The same question goes for a bank where a borrower defaults ("decumulation" source but no use). And for a miner who digs up 100kg of coal ("expenditure" use but no source).

The way I think of these situations is to say that any of these examples causes a change to (raw) net worth (or to equity in the case of a corporation). Is that the way that this gets resolved with S&U accounting too?

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See T accounts I made in response to this question, here: https://twitter.com/dhneilson/status/1511694031142756354

When the voucher is created, the new liability is a source of funds as you say, and the use of funds is the flow category of expenses, recorded on the income statement but with no cash flows associated. When the voucher is destroyed, the source of funds is income (sales), and the use of funds is the destruction of the liability.

In the T accounts, I showed what the same transaction looks like in balance sheet terms.

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Apr 7, 2022·edited Apr 7, 2022

That's a very helpful explanation, Daniel - thanks!

There's a lot I could say about this topic, because I've been interested for decades (ever since I first read about double-entry bookkeeping as a teenager, and wondered how a firm can make a profit if every debit has an equal and opposite credit), but let me know if you think this isn't the best forum for it.

I started off saying I didn't like the use of the expression that equity "supports" the assets. The reason is that it feels backwards: it's the assets which support the equity. Equity is a debt owed to the owners, equal to what would be left over once all the other liabilities have been paid - it's not really a thing in its own right.

Similarly, even though it's a very common expression to say that equity absorbs losses, (and I know exactly what you mean), I think there's a stock/flow mismatch in that terminology, which makes it look like having large liabilities allows a firm to take losses without problem. Of course that would be absurd. I'd say that it's the ability of a firm to *reduce its equity* (a flow) which allows it to absorb losses (another flow). In practice what this means is that the losses of a corporation flow through to its owners, whose net worth decreases as a result of the reduced equity.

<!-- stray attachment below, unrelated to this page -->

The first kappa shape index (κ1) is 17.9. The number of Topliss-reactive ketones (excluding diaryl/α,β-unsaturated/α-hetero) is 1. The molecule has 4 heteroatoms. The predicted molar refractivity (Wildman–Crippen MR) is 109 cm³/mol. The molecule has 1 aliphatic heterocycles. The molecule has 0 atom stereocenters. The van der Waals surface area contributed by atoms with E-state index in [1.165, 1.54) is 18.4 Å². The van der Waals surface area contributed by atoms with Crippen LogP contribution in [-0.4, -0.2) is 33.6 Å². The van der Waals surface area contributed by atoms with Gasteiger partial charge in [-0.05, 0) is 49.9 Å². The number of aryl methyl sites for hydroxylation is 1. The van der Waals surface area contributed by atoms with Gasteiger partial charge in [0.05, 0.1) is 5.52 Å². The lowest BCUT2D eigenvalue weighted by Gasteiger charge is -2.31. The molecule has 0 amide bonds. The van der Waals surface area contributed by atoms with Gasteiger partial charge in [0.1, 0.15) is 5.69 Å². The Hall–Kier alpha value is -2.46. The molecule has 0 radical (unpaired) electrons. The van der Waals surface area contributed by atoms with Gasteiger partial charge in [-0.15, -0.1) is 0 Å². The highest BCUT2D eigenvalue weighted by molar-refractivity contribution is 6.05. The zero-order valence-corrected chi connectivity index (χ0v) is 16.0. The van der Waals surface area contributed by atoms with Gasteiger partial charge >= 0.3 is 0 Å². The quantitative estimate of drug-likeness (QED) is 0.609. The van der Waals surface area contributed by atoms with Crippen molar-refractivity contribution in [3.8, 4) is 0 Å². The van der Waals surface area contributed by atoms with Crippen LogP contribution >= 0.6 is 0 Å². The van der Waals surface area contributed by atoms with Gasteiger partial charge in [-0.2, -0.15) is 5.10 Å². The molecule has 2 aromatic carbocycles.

In my opinion, attempting to replicate double-entry bookkeeping in economic models is unnecessarily complex, and causes more confusion than it's worth. If you look at just the assets and liabilities (and net worth which is a function of them), and how they change, you get a far cleaner economic model, which directly reflects the reality of what's happening in the real world rather than some strange artefacts which result from accounting practice.

One quick example: as I understand it, accounting practice is to value production at cost until it is sold. This makes it *look* as though profit occurs at the point of sale. That may be appropriate for financial statements, but for an understanding of economics I think it's profoundly misleading. It misses the essence of wealth creation which occurs in the production process itself. (It's more valuable to have a computer than a pile of all its components in a heap for example).